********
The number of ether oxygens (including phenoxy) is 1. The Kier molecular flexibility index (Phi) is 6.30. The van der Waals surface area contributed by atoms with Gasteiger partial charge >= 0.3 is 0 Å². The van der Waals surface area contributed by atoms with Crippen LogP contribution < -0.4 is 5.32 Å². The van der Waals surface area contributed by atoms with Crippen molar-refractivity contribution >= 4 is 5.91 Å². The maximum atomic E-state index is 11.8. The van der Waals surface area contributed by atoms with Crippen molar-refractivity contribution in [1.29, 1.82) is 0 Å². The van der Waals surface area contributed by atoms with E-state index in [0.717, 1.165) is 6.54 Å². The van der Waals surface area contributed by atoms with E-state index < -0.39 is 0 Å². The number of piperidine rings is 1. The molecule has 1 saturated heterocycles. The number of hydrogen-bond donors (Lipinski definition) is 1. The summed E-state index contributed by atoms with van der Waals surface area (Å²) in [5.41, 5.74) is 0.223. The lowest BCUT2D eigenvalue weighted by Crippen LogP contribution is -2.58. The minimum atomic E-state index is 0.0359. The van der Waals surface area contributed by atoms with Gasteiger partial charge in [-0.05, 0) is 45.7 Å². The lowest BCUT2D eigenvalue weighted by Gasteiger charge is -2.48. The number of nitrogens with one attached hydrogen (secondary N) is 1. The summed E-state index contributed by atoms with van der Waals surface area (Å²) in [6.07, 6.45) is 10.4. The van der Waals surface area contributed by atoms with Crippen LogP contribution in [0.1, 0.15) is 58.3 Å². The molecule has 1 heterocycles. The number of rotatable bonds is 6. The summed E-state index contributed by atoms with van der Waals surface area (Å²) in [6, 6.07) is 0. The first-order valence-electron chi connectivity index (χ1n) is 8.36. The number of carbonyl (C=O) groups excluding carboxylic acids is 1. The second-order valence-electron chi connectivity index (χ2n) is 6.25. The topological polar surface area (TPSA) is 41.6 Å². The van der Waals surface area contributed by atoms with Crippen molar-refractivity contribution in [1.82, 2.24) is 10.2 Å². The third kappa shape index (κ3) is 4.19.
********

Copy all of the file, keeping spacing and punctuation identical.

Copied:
The number of ether oxygens (including phenoxy) is 1. The Kier molecular flexibility index (Phi) is 6.30. The van der Waals surface area contributed by atoms with Gasteiger partial charge >= 0.3 is 0 Å². The van der Waals surface area contributed by atoms with Crippen LogP contribution < -0.4 is 5.32 Å². The van der Waals surface area contributed by atoms with Crippen molar-refractivity contribution >= 4 is 5.91 Å². The maximum atomic E-state index is 11.8. The van der Waals surface area contributed by atoms with Crippen molar-refractivity contribution in [1.29, 1.82) is 0 Å². The van der Waals surface area contributed by atoms with E-state index in [0.717, 1.165) is 6.54 Å². The van der Waals surface area contributed by atoms with E-state index < -0.39 is 0 Å². The number of piperidine rings is 1. The molecule has 1 saturated heterocycles. The number of hydrogen-bond donors (Lipinski definition) is 1. The summed E-state index contributed by atoms with van der Waals surface area (Å²) in [5.41, 5.74) is 0.223. The lowest BCUT2D eigenvalue weighted by Crippen LogP contribution is -2.58. The minimum atomic E-state index is 0.0359. The van der Waals surface area contributed by atoms with Gasteiger partial charge in [-0.05, 0) is 45.7 Å². The lowest BCUT2D eigenvalue weighted by Gasteiger charge is -2.48. The number of nitrogens with one attached hydrogen (secondary N) is 1. The summed E-state index contributed by atoms with van der Waals surface area (Å²) in [6.07, 6.45) is 10.4. The van der Waals surface area contributed by atoms with Crippen LogP contribution in [0.1, 0.15) is 58.3 Å². The molecule has 1 heterocycles. The number of rotatable bonds is 6. The summed E-state index contributed by atoms with van der Waals surface area (Å²) in [6, 6.07) is 0. The first-order valence-electron chi connectivity index (χ1n) is 8.36. The number of carbonyl (C=O) groups excluding carboxylic acids is 1. The second-order valence-electron chi connectivity index (χ2n) is 6.25. The topological polar surface area (TPSA) is 41.6 Å². The van der Waals surface area contributed by atoms with Crippen molar-refractivity contribution in [1.82, 2.24) is 10.2 Å². The third kappa shape index (κ3) is 4.19.